Who was William Wellman? A classic film fan would immediately recognize this man’s name. For those who have no idea, and might think it a question found on Jeopardy!, he was an American film director. On a Top Ten List of Great American Movie Directors, he’d be on that list. On a Top Five, he’d be on that list, too. Just a few of his famous films: A Star is Born(the original one, made in 1937, not the one starring Barbra Streisand), The Ox-Bow Incident, Battleground, The Public Enemy(where James Cagney famously shoved a grapefruit in Mae Clarke’s face). Wellman won the first ever Best Picture Academy Award for the silent film, Wings, 1929-that film is a must-see, the aerial shots of WWI pilots is excellent, no cgi, and the actors had to really fly their planes!! When I learned that classic movie fan and blogger Now Voyaging would be hosting this great blogathon to look at Wellman and his body of work, I had to participate. Be sure to visit Now Voyaging to read other bloggers’ excellent pieces on Wellman and his movies.
I chose Wellman’s WWII picture, The Story of G.I. Joe, made in 1945, and featuring Robert Mitchum in his first major movie role. Mitchum would be nominated for a Best Supporting Actor Oscar for his efforts.
The Story of G.I. Joe is sort of a biopic, as it is about Pulitzer-Prize winning American journalist Ernie Pyle(ably and warmly played by Burgess Meredith-my kids mainly know this classic movie actor as Rocky’s coach, Mickey!) as he travels with a group of American G.I.s, writing reports about their battles as they march across the Tunisian desert and finally arrive in Italy, fighting the Nazis.
This group of infantrymen are with C Company, 18th Infantry, U. S. Army, and many are untested soldiers. Pyle writes about a few of these men and they are, of course, the characters in the film that we get to know. There is Lt. Walker(Robert Mitchum), promoted later to Captain, who is in charge of this group of soldiers. Sgt. Warnicki(Freddie Steele), who is bothered by the fact that he has yet to meet his baby boy. Private Dondaro(Wally Cassell), the Italian-American from Brooklyn who always has women on his mind. Private Robert “Wingless” Murphy(John R. Reilly), who was too tall for the Army Air Corps and earned his nickname. Private Mew(William Murphy) the orphan from Brownsville, TX who finds a real family with the men in Company C and leaves them as his beneficiaries in his life insurance policy. Director Wellman’s wife, Dorothy Coonan Wellman, plays an uncredited role as Army Nurse Elizabeth, who falls in love with Wingless, and weds him during a lull in the battles.
What I appreciate about this film is that it is a gritty, unflinching look at a group of soldiers, slogging away at their job for the country that they love. They all wish the fighting would be over and done with soon as they are eager to return to the U.S. Pyle sees all of their longings, their disappointments, the deaths, and the costs of survival that are too high for a few of these men. He writes about all that he sees, in honest prose, and the men appreciate his being there amongst them. He’s not a journalist flitting in for a bit then flying away to a safer spot to stay in a hotel with running water, indoor plumbing, a real bed, and decent food.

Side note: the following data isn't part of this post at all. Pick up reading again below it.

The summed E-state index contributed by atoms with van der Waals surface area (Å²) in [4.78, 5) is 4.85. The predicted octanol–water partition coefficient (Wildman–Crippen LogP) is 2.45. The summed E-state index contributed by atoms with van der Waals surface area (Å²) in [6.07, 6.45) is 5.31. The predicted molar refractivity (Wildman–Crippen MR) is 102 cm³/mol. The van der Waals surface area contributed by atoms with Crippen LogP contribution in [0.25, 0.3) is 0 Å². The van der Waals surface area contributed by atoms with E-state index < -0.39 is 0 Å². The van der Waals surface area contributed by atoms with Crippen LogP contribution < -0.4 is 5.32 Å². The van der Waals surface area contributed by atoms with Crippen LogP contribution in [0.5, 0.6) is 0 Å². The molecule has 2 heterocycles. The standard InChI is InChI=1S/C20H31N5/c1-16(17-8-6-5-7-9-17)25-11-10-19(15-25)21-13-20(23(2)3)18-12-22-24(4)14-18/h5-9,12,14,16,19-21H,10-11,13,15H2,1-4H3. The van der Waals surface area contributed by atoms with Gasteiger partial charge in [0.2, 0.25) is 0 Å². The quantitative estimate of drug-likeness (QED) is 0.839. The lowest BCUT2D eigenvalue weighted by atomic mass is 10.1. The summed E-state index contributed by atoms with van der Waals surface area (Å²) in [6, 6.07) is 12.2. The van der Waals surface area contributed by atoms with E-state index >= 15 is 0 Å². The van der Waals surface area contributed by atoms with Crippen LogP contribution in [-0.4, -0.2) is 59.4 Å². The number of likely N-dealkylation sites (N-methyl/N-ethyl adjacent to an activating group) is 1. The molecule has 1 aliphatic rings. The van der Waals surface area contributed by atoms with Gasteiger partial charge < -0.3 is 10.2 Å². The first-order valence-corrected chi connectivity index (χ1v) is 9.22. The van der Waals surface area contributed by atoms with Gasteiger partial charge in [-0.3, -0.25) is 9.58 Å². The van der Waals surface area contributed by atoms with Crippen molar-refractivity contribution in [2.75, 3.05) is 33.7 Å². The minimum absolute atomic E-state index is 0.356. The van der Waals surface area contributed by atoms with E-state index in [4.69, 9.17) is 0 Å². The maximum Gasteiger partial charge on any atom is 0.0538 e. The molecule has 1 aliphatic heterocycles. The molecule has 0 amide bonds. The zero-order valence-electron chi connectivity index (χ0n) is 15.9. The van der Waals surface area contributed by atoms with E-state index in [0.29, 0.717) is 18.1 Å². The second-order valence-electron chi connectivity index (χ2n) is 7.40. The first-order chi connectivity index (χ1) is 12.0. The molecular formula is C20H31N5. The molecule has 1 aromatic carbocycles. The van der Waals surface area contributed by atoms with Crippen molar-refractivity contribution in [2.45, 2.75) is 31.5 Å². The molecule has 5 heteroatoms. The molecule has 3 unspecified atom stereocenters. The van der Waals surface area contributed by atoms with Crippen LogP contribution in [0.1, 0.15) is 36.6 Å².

The making of this film was the idea of producer Lester Cowan. He wanted to make a film to showcase the Army as well as the 1943 film Air Force had done for the Army Air Corps. After he secured the funds from United Artists, and gave them the distribution rights, he came up with the film’s outline, basing it on Ernie Pyle’s columns, compiled in the book, Here is Your War. Cowan contacted the Army about his film idea and they gave their approval in November of 1943. Ironically,Cowan did have a lot of trouble convincing Wellman to direct this movie. Wellman, himself a veteran, having served as a pilot during WWI, disliked the Army due to negative encounters with soldiers during WWI, and when Wellman directed his award winning movie, Wings, the Army sent over an Infantry Commander who so irritated Wellman, that the thought of making another movie to benefit the Army just caused Wellman to keep insisting he would not direct Cowan’s film! Finally, a personal phone call from Ernie Pyle himself, with an invitation for Wellman to visit him at his home in NM to discuss the film, finally changed Wellman’s mind and I am so very glad that Pyle’s efforts worked!
Wellman had his cast train with U. S. Army veterans of the Italian Campaigns, setting up a camp for this training in CA. He also insisted his cast grow beards(except for his wife, of course!) and that the actors speak in GI lingo as much as possible. He let it be known that if any of the actors objected to the training, that they would be dropped from the film and replaced.
The Story of G.I. Joe will air on Turner Classic Movies Nov. 3rd, at 10:30 am est/9:30 am cst. Set that dvr and don’t miss this film!! It’s available for purchase at Amazon in various dvds, with various prices. There are a 7 video clips of the film here, courtesy of TCM.
A collaborative effort, a thorough, thoughtful film, exploring the life of the infantrymen in the U.S. Army. I am indeed glad that journalist Ernie Pyle convinced William Wellman to direct this film!